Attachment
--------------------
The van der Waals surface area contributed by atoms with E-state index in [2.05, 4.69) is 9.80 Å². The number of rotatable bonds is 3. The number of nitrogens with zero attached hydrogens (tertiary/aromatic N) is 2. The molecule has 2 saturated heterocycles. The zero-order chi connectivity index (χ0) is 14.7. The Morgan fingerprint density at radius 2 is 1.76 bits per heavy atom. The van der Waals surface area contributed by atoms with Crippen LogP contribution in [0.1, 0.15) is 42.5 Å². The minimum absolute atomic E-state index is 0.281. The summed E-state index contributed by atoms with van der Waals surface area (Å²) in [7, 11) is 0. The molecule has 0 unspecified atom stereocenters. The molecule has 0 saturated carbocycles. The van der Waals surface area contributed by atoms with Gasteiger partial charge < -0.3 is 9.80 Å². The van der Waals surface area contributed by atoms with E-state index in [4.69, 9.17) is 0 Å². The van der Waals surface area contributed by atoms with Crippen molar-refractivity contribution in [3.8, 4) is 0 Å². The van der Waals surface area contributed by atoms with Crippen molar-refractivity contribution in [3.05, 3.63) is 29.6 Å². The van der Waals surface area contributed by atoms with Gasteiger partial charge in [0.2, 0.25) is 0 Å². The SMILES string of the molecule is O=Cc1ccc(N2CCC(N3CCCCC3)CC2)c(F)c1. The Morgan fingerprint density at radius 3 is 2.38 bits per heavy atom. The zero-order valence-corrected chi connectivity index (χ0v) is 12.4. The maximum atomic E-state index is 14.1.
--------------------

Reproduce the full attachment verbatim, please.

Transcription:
The van der Waals surface area contributed by atoms with E-state index in [2.05, 4.69) is 9.80 Å². The number of rotatable bonds is 3. The number of nitrogens with zero attached hydrogens (tertiary/aromatic N) is 2. The molecule has 2 saturated heterocycles. The zero-order chi connectivity index (χ0) is 14.7. The Morgan fingerprint density at radius 2 is 1.76 bits per heavy atom. The van der Waals surface area contributed by atoms with Crippen LogP contribution in [0.1, 0.15) is 42.5 Å². The minimum absolute atomic E-state index is 0.281. The summed E-state index contributed by atoms with van der Waals surface area (Å²) in [7, 11) is 0. The molecule has 0 unspecified atom stereocenters. The molecule has 0 saturated carbocycles. The van der Waals surface area contributed by atoms with Gasteiger partial charge < -0.3 is 9.80 Å². The van der Waals surface area contributed by atoms with E-state index in [4.69, 9.17) is 0 Å². The van der Waals surface area contributed by atoms with Crippen molar-refractivity contribution in [3.8, 4) is 0 Å². The van der Waals surface area contributed by atoms with Crippen molar-refractivity contribution in [3.05, 3.63) is 29.6 Å². The van der Waals surface area contributed by atoms with Gasteiger partial charge in [0.2, 0.25) is 0 Å². The SMILES string of the molecule is O=Cc1ccc(N2CCC(N3CCCCC3)CC2)c(F)c1. The Morgan fingerprint density at radius 3 is 2.38 bits per heavy atom. The zero-order valence-corrected chi connectivity index (χ0v) is 12.4. The maximum atomic E-state index is 14.1.